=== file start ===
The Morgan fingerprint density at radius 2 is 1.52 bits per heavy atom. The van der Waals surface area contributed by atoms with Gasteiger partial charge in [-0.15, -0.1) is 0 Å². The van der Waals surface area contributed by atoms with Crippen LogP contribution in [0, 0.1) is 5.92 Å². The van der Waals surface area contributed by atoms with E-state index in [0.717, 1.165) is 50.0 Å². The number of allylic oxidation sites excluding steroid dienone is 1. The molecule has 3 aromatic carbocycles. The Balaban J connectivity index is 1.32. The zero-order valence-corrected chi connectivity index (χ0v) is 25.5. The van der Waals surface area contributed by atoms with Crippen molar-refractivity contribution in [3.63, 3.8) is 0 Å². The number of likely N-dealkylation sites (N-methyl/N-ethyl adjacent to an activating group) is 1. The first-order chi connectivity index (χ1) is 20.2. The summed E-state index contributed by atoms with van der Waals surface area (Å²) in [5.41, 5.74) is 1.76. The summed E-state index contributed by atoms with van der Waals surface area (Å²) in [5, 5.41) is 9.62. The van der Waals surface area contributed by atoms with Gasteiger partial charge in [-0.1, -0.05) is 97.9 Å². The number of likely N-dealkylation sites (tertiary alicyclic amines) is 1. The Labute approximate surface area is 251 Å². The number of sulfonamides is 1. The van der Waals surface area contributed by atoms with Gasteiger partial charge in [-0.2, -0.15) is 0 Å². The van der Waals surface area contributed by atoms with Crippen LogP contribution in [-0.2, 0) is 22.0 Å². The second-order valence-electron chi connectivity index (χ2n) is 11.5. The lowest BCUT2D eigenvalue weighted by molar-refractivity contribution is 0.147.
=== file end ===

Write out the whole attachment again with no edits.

The Morgan fingerprint density at radius 2 is 1.52 bits per heavy atom. The van der Waals surface area contributed by atoms with Gasteiger partial charge in [-0.15, -0.1) is 0 Å². The van der Waals surface area contributed by atoms with Crippen LogP contribution in [0, 0.1) is 5.92 Å². The van der Waals surface area contributed by atoms with E-state index in [0.717, 1.165) is 50.0 Å². The number of allylic oxidation sites excluding steroid dienone is 1. The molecule has 3 aromatic carbocycles. The Balaban J connectivity index is 1.32. The zero-order valence-corrected chi connectivity index (χ0v) is 25.5. The van der Waals surface area contributed by atoms with Crippen molar-refractivity contribution in [3.63, 3.8) is 0 Å². The number of likely N-dealkylation sites (N-methyl/N-ethyl adjacent to an activating group) is 1. The first-order chi connectivity index (χ1) is 20.2. The summed E-state index contributed by atoms with van der Waals surface area (Å²) in [5.41, 5.74) is 1.76. The summed E-state index contributed by atoms with van der Waals surface area (Å²) in [5, 5.41) is 9.62. The van der Waals surface area contributed by atoms with Gasteiger partial charge in [-0.1, -0.05) is 97.9 Å². The number of likely N-dealkylation sites (tertiary alicyclic amines) is 1. The Labute approximate surface area is 251 Å². The number of sulfonamides is 1. The van der Waals surface area contributed by atoms with Gasteiger partial charge in [-0.2, -0.15) is 0 Å². The van der Waals surface area contributed by atoms with Crippen LogP contribution in [-0.2, 0) is 22.0 Å². The second-order valence-electron chi connectivity index (χ2n) is 11.5. The lowest BCUT2D eigenvalue weighted by molar-refractivity contribution is 0.147.